For some reason I woke up today and actually had a thought I had never thought of before. I have a computer room that looks down into a valley and for the first time I noticed an Obelisk 1.5 miles away on a hill to my right. For sure I have been to it once (20+ years ago) and I see it many a time driving past into Llandudno (that's Llandudno with a ll'r sound ). Been living here for over thirty years. So I reckon I can now say I've fully woken up - certainly to my surroundings.
A comment on this Obelisk via social website says, 'It is a 64 foot pointed pillar made of stone which was erected in 1992/93 by the then owner of the Bodysgallen Hall/Hotel estate.'
My wife and I visited Bodysgallen Hall/Hotel before xmas but felt intimadated by the loneliness and cold empty feel of the place. Feeling unwelcome we basically drove back out. STUPID LONG F**KING DRIVEWAY.
I am now going to look at who the owners of the hotel are and why they erected it.
'In architecture, a folly is a building constructed primarily for decoration, but suggesting through its appearance some other purpose, or of such extravagant appearance that it transcends the range of garden ornaments usually associated with the class of buildings to which it belongs.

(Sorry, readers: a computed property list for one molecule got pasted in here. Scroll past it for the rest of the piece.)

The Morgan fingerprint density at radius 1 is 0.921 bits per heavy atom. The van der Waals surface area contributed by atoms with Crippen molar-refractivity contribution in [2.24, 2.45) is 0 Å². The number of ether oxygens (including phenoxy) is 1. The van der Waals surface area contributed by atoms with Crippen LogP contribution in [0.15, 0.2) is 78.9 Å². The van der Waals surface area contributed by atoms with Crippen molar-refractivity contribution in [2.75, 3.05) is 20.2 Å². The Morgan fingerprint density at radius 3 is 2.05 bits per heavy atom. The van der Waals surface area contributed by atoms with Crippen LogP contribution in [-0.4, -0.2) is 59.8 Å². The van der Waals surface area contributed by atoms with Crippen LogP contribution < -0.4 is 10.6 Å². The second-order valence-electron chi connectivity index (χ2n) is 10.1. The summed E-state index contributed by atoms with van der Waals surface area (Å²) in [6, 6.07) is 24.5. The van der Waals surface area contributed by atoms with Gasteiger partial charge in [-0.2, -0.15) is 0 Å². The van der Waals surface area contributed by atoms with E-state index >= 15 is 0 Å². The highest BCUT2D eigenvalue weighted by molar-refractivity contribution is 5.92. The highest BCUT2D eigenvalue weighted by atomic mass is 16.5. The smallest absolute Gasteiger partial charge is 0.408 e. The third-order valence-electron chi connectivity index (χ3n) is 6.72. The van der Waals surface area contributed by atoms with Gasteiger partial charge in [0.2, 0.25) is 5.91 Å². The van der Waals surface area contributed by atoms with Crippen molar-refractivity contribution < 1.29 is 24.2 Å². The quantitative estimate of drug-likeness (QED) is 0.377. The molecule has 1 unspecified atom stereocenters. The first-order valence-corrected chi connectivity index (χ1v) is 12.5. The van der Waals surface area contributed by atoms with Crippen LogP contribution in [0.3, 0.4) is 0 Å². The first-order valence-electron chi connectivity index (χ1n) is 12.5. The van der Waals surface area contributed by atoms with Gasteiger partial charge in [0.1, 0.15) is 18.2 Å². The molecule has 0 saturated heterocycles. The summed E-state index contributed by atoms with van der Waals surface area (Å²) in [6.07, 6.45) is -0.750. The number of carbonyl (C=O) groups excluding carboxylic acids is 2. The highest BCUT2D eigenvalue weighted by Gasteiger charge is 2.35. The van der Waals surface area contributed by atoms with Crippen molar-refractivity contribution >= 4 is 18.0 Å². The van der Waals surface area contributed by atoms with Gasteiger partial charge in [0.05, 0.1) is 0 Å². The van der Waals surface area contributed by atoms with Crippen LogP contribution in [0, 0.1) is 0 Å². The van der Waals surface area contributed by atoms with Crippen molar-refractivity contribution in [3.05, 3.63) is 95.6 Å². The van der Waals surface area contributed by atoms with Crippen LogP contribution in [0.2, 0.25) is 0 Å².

Eighteenth-century English landscape gardening and French landscape gardening often featured mock Roman temples, symbolising classical virtues. Other 18th-century garden follies represented Chinese temples, Egyptian pyramids, ruined abbeys, or Tatar tents, to represent different continents or historical eras.'
early 13c., "mental weakness; foolish behavior or character; unwise conduct" (in Middle English including wickedness, lewdness, madness),
Sunday 13 January 2019, 17:18:03
Phillpots Richard Mostyn, the High Sheriff of Carnarvonshire, as it was called then, owned Bodysgallen in Elizabethan times. We know it here as Mostyn Estates.
The site dates back to Kings of Wales family trees finally finishing with the House of Tudors.